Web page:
Is this a Safe Table Saw Operation?

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I would like to know if what I am doing on a table saw is safe. I have ripped a board to 4" in width. I then have a piece of 3/4" plywood that is approximately 5" X 5" and I would like to cut this to 4" wide to exactly match (in width) the first piece I ripped. I am sliding the 5" X 5" plywood through by hand holding it tight to the fence. Pushing it through with a push stick does not "feel" safe to me. There is plenty of clearance for my fingers when I slide it through. However, since the board is only 5" across, it also does not feel safe to me to have the plywood fully behind the blade with nothing on eiter side as I am sliding it through. Miter saw would liekly be safer, however, I am trying to exactly match the first board I ripped.
Is what I am doing safe or not?
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Not!
If your hand has to go between the blade and the fence, it is not safe with that narrow of a cut.
You should be using your miter gauge or a miter sled to cut the 5" square piece of wood. Any piece of wood that is being cut with a fence and is close to being square increases your chance of kick back. The smaller that pipe of wood or panel the more likely.
That said, wood can be cut successfully in many unsafe ways but you need to be aware of the risks associated with those ways and let your gut over ride any thoughts if tells you that you about do something unsafe.
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Leon wrote:

My most-used "push stick" is an inverted "U" shaped slider that straddles the fence with the bottom shaped like the bottom of a shoe which sits on the work piece and a heel which pushes it along. On top is a wooden knob. It works as a hold down as well as a push stick. It is made from three pieces of 3/8 or 1/2 plywood. I don't remember where the idea came from. I'm sure I didn't think it up on my own.
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Gerald Ross
Cochran, GA
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I see nothing wrong with the operation and do similar operations routinely -- the bearing side against the fence is long enough that the prohibition against crosscutting w/ the fence in place isn't a problem; you're actually making a rip cut albeit on a (relatively) short piece of stock.
If you're uncomfortable w/ doing it by hand and/or w/ a conventional dead cat, I'd suggest making a wide push stick (say 3") that would give more stability. The commercially available "Gripper" would be a model...
--
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dpb wrote:

Pushing it through by hand? Not safe in the least - major clenching of the sphincter muscle. The "Gripper" is a great tool for this operation, and I've used it to make many cuts similar to the one described and it's been a breeze. I'd still be sure to use a splitter or riving knife though, and keep constant pressure downward and towards the fence until you've made it all the way past the blade. One of those long and tall push blocks with a through handle and a good clean rubber mating surface would be decent second choice. A push stick would be out of the question; I hate those things.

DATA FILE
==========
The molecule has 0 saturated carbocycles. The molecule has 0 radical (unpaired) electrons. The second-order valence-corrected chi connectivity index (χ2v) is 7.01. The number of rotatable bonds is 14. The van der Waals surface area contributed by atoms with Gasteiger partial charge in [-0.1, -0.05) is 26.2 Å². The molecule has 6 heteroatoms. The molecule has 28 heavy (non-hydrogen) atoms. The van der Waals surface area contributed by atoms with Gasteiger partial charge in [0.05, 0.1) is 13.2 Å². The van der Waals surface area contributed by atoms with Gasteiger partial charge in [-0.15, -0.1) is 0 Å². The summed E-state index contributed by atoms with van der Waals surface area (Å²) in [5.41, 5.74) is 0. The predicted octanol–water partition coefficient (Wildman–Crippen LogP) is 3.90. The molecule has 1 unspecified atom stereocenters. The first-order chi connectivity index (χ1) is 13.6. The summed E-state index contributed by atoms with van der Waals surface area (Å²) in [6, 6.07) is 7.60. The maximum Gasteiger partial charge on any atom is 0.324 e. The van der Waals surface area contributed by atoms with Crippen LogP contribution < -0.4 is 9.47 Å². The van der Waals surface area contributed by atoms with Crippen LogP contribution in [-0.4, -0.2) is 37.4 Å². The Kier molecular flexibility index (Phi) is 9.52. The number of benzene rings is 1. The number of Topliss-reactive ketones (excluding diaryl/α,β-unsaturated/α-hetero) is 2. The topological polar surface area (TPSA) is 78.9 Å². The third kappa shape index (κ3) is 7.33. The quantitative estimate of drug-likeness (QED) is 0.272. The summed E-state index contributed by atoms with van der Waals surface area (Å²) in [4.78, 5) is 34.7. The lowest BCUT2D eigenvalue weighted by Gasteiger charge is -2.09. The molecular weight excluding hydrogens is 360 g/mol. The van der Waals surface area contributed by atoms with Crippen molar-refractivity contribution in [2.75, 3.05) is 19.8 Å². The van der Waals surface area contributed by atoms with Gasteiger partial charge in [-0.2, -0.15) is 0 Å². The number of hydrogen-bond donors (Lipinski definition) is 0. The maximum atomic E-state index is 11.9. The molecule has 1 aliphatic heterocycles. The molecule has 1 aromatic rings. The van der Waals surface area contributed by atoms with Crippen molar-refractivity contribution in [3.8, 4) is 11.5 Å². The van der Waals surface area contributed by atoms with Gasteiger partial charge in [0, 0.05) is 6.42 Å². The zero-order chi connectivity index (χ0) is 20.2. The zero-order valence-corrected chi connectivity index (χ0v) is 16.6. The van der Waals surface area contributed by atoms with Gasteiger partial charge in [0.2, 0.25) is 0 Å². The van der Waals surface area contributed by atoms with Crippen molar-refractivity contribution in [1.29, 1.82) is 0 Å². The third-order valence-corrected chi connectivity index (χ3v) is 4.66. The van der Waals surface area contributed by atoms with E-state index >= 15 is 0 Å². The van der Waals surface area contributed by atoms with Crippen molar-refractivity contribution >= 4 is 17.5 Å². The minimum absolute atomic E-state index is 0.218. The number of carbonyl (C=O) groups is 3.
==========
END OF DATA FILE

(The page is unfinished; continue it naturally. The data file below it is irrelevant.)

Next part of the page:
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(From a Shiner Bock billboard I saw in Austin some years ago)
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I concur with Leon, ... Not safe!
A while back I attempted something similar with a small piece of wood, - had done this many times before, - this time I nicked the end of my middle finger on my left hand on the saw blade. Still too sore to fret a guitar string. Laziness and stupidity on my part.
Don't do it. : )
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diggerop wrote:

I would not feel comfortable making that cut, I'd use a sled. If the piece has to be *exactly* the same width, cut it a tad over sized and use a hand plane to trim it to width.
Greg M
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4" is plenty, just be ready and Slide the heel of your hand along the fence and anticipate where your weight is bearing, should anything go wrong.
Crosscutting with a miter gauge and a rip fence is about the most dangerous thing you can do.
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snipped-for-privacy@webtv.net (RM MS) wrote in 3312.bay.webtv.net:

Somewhere I picked up the tip to hook your outside fingers over the fence as you made a cut on a narrow piece. That way, your hand won't be able to get any closer to the blade than as far as your fingers can stretch.
Puckdropper
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Until you slip.
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-MIKE-

"Playing is not something I do at night, it's my function in life"